Monday, February 28, 2011

Singing Birds and the Bible

There is not much mention of birdsong in the Bible. A brief mention in Psalm 104 about birds singing in the branches, and a mention in Ecclesiastes 12 about the elderly being no longer able to hear the sound of birds. Other than that, birds are mostly mentioned for flying or being birds of prey. It makes me wonder if the birds in the middle-east are poor singers.

Surely, if the psalmists and prophets had been around birds that had wonderful songs, they would have written more about them. Growing up in Nebraska, the most impressive birdsong I heard was the Meadowlark. These days in Minnesota, some of my favorite bird songs are the common loon, the turtledove, the cardinal, the chickadee, and the oriole.

This morning, I stumbled across a video of the lyre bird, the most amazing singing bird I've ever seen or heard. I think you, too, will find him to be very impressive. If ever a bird deserved to get mentioned in the book of Psalms, you'd think it would be a bird named after a lyre. Too bad their wasn't a psalmist from Australia. Maybe the writer of Psalm 71 was! He wrote, "I will sing praise to you with the lyre."

If you can think of other Bible passages that mention the songs of birds, I'd love to hear from you.

Thursday, February 17, 2011

Movies, Faith, and Thinking

I'm so glad to see filmmakers portraying stories of faith and religious conviction in a more nuanced and honest way. It seems like I'm seeing an approach that is less cliched, avoids stereotypes, and less partisan. Two such recent films that I hope will make it to theaters in the Twin Cities are, Of Gods and Men, and Higher Ground.

Of Gods and Men, based on real events in 1996, is the story of Trapists monks serving and living peacefully in an impoverished, predominantly Muslim Algerian town. Threatened by fundamentalist terrorists, they are faced with the decision to flee or face the peril of staying in their community.

Higher Ground, directed by Vera Farmiga, portrays the story of a woman whose life moves from faith to doubt. Her journey begins as a coerced child convert among Christian fundamentalists, moves through teenage rebellion, then on to her return to faith and baptism, and finally to her becoming a religious skeptic. The film was adapted from This Dark World, a memoir by Carolyn Briggs. The film is reportedly going to be in theaters fall of 2011.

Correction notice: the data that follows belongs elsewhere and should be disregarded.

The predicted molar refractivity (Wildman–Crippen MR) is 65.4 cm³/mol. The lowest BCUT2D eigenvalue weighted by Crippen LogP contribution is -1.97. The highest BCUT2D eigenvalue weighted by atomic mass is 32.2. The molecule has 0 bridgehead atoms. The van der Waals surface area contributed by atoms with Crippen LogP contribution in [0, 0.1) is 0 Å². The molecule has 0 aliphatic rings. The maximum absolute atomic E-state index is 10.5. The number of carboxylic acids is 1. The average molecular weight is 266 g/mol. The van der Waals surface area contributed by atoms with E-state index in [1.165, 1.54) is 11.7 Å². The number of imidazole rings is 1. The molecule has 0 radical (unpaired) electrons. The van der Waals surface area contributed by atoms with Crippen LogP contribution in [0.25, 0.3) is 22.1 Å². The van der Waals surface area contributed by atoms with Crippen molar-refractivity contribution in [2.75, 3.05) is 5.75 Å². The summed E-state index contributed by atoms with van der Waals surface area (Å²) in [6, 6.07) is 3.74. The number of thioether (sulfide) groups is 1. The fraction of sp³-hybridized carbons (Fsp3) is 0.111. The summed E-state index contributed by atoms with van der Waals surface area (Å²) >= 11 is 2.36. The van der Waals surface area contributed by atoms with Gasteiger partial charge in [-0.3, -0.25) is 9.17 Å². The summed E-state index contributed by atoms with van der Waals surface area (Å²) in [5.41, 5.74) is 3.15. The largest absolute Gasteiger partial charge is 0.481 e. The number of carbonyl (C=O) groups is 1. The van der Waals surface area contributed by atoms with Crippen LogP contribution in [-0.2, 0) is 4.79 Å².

One of the things I would like to get started in my church is a monthly gathering I would call Theater for Thinkers. I used to do something similar when I was a campus minister with Christian Student Fellowship at the University of Minnesota. The idea is simple. Watch thought-provoking films with others, and then have some good conversation. I would choose films that stir up and address questions about life, truth, faith, morality, Christianity, religion, ethics, and justice. What movies would you suggest?

Tuesday, February 08, 2011

The Brothers Karamozov

Cheri and I have both tried reading Dostoevsky's classic novel, The Brothers Karamozov, a couple of times in the distant past without success. So when we heard great things about a Russian-made mini-series (twelve episodes - almost nine hours of viewing), we thought it might make for some good winter entertainment. Maybe it would even inspire us to take another try at reading the book.

We were right about winter being a great time to watch the series, especially this winter in Minnesota, with snow depths and temperatures quite similar to Siberia. The setting for much of the series was filmed in frozen and snow covered Russian villages and landscapes, so before putting the DVD in the player, we would grab a blanket and a mug of something hot to drink. Perfect.